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Deals versus Rules: Policy Implementation Uncertainty and Why Firms Hate It

  • Hallward-Driemeier, Mary

    (World Bank)

  • Khun-Jush, Gita

    (University of Chicago)

  • Pritchett, Lant

    (Harvard University)

Firms in Africa report "regulatory and economic policy uncertainty" as a top constraint to their growth. We argue that often firms in Africa do not cope with policy rules, rather they face deals; firm-specific policy actions that can be influenced by firm actions (e.g. bribes) and characteristics (e.g. political connections). Using Enterprise Survey data we demonstrate huge variability in reported policy actions across firms notionally facing the same policy. The within-country dispersion in firm-specific policy actions is larger than the cross-national differences in average policy. We show that variability in this policy implementation uncertainty within location-sector-size cells is correlated with firm growth rates. These measures of implementation variability are more strongly related to lower firm employment growth than are measures of "average" policy action. Finally, we show that the de jure measures such as Doing Business indicators are virtually uncorrelated with ex-post firm-level responses, further evidence that deals rather than rules prevail in Africa. Strikingly, the gap between de jure and de facto conditions grows with the formal regulatory burden. The evidence also shows more burdensome processes open up more space for making deals; firms may not incur the official costs of compliance, but they still pay to avoid them. Finally, measures of institutional capacity and better governance are closely associated with perceived consistency in implementation.

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Paper provided by Harvard University, John F. Kennedy School of Government in its series Working Paper Series with number rwp10-027.

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Date of creation: Jun 2010
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Handle: RePEc:ecl:harjfk:rwp10-027
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  1. Ricardo Hausmann & Dani Rodrik, 2002. "Economic Development as Self-Discovery," NBER Working Papers 8952, National Bureau of Economic Research, Inc.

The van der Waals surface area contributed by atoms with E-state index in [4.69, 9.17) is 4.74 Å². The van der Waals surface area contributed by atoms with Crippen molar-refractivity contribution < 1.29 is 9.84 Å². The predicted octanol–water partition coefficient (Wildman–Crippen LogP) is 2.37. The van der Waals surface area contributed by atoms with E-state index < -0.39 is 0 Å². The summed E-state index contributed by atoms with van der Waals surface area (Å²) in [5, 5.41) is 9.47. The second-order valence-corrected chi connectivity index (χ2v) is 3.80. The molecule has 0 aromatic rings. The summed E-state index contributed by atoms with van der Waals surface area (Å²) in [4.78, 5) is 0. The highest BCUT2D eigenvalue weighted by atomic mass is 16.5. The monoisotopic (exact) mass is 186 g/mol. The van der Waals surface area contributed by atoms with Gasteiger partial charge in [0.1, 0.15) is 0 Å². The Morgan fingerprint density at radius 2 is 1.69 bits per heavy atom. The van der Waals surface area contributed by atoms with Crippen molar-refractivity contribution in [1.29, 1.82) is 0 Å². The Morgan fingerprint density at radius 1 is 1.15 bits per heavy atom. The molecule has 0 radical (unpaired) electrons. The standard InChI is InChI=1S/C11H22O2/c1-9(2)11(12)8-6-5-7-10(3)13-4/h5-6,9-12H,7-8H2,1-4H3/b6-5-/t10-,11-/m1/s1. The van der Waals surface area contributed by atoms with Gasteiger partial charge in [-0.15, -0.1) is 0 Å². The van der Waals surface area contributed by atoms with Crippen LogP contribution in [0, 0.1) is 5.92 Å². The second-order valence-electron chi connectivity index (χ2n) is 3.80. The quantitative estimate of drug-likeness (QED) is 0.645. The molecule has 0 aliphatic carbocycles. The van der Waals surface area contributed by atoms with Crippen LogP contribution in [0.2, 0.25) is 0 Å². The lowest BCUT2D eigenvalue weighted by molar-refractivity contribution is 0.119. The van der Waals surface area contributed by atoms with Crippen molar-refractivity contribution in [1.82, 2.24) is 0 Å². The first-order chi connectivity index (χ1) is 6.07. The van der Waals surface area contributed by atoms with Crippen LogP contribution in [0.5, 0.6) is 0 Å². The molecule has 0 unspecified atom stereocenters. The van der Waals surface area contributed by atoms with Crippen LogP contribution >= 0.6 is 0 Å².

2. Daron Acemoglu & Simon Johnson & James A. Robinson, 2001. "The Colonial Origins of Comparative Development: An Empirical Investigation," American Economic Review, American Economic Association, vol. 91(5), pages 1369-1401, December.
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  10. Ricardo Hausmann & Bailey Klinger, 2008. "Growth Diagnostics: Perú," Research Department Publications 2005, Inter-American Development Bank, Research Department.
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  12. Arbache, Jorge Saba & Page, John, 2007. "More growth or fewer collapses ? a new look at long run growth in Sub-Saharan Africa," Policy Research Working Paper Series 4384, The World Bank.
  13. Raymond Fisman, 2001. "Estimating the Value of Political Connections," American Economic Review, American Economic Association, vol. 91(4), pages 1095-1102, September.
  14. Gonzalez, Alvaro & Ernesto Lopez-Cordova, J. & E. Valladares, Elio, 2007. "The incidence of graft on developing-country firms," Policy Research Working Paper Series 4394, The World Bank.
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  17. repec:cup:cbooks:9780521761734 is not listed on IDEAS
  18. Hausmann, Ricardo & Klinger, Bailey, 2008. "Growth Diagnostics in Peru," Working Paper Series rwp08-62, Harvard University, John F. Kennedy School of Government.
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